Father Noble was rightly named. His was a sterling character, a firm believer in the right and uncompromisingly opposed to all that was wrong. He has yet many warm friends in this county and the community in which he lived and labored so faithfully. The funeral was held from the Methodist church in Plateau City and he was laid to rest in the Eaglite Cemetery.

    Source: The following is from an article in the "Rifle Reville", 17 May 1901

    G. W. Noble was in town yesterday. He was on his way home from a visit at Catherine. Mr. Noble accompanied by his wife drove to Catherine and when on their way home they met a train in the canyon below Glenwood and the team became frightened and ran away, throwing the buggy over an embankment into the river. The occupants escaped unhurt but were compelled to walk five miles to New Castle.
    1



    Father: John S. Noble b: 28 Feb 1796 in Huntingdon, Huntingdon County, Pennsylvania
    Mother: Elizabeth Crane b: 1797 in Pleasant Valley, Huntingdon County, Pennsylvania

    Marriage 1 Mary E. Johnson b: 1835
    • Married: 28 Feb 1854 in Albia, Monroe County, Iowa
    • Note:
      [Hi, I was just at the Des Moines County, Iowa Courthouse in Burlington, Iowa this morning and ran across a marriage record for George W. Noble and Mary Johnson in their marriage records. License was February 28, 1854 and marriage February 29, 1854 (at least, I think...almost looked like 1837 but most of the others on the page looked the same way). It is not in their card index. You have to actually pull the marriage book for that time period. I was looking for info on my ancestor Andrew J. Noble married in Burlington in 1852 and found this by chance. Thought maybe he was a relative...but just don't know. At any rate, thought you may want to know.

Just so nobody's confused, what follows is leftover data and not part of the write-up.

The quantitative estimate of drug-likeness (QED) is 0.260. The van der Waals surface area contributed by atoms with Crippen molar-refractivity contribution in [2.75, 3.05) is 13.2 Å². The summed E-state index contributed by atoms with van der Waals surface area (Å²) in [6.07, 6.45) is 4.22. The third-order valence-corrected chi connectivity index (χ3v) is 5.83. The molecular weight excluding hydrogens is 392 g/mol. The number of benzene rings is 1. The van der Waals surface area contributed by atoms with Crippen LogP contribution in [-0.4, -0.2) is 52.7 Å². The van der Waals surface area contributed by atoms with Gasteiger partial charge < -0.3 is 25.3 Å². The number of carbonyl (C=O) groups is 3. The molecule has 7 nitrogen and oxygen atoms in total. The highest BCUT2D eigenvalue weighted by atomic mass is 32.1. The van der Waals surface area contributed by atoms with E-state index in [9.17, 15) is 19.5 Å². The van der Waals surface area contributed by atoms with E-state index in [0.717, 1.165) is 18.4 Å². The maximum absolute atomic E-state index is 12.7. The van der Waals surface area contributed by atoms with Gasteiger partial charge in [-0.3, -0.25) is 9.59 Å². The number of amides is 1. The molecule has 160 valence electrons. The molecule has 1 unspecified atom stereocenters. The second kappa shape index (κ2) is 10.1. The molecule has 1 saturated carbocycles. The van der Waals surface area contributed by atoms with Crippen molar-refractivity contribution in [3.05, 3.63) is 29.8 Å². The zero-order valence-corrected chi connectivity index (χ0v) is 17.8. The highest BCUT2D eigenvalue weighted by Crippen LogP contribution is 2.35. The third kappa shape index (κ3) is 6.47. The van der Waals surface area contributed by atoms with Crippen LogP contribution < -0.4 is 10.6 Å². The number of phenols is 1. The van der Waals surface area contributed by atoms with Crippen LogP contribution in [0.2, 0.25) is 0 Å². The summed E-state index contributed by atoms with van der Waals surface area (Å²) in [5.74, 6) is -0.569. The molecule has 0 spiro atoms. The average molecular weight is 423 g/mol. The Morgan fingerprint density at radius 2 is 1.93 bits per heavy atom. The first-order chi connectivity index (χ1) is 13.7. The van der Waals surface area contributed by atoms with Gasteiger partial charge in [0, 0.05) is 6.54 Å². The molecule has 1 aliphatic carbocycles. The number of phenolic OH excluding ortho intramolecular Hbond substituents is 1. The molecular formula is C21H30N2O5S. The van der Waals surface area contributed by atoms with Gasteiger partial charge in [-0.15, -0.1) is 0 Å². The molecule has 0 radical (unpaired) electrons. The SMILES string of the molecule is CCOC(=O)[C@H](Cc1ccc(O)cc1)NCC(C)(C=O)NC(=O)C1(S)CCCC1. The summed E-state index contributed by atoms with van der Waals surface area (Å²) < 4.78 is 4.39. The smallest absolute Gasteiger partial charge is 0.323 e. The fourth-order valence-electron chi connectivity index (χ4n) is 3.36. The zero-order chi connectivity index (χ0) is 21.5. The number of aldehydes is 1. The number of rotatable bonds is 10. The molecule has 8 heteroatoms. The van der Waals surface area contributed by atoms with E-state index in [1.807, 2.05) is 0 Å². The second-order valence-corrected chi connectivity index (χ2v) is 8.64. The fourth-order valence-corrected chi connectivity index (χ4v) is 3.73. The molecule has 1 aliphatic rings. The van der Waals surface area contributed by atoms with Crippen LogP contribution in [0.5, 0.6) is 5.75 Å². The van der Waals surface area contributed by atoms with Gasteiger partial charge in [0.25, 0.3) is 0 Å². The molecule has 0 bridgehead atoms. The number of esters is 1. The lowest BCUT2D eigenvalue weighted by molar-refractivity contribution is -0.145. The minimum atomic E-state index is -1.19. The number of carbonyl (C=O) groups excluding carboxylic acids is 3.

Laura Engel ]
    • Change Date: 16 Oct 2012
    Children
    1. Has No Children Noble b: 13 Aug 1855 in Albia, Monroe County, Iowa

    Marriage 2 Marietta Woolsey b: 8 Mar 1836 in New York
    • Married: 24 Jul 1856 in Albia, Monroe County, Iowa
    • Change Date: 2 Dec 2010
    Children
    1. Has Children Rosetta "Rosey" Noble b: 17 Sep 1858 in Albia, Monroe County, Iowa
    2. Has Children Clara Vincent "Cad" Noble b: 4 Sep 1860 in Albia, Monroe County, Iowa
    3. Has No Children Lillian Noble b: Feb 1862 in Albia, Monroe County, Iowa

    Marriage 3 Mary Elizabeth Knight b: 26 Dec 1831 in Indiana
    • Married: 3 Apr 1864
    • Change Date: 8 May 2010
    Children
    1. Has Children Emma Noble b: 4 Jul 1865 in Albia, Monroe County, Iowa
    2. Has Children Minnie Noble b: 30 Mar 1867 in Albia, Monroe County, Iowa
    3. Has No Children Fannie Noble b: 30 Mar 1869 in Albia, Monroe County, Iowa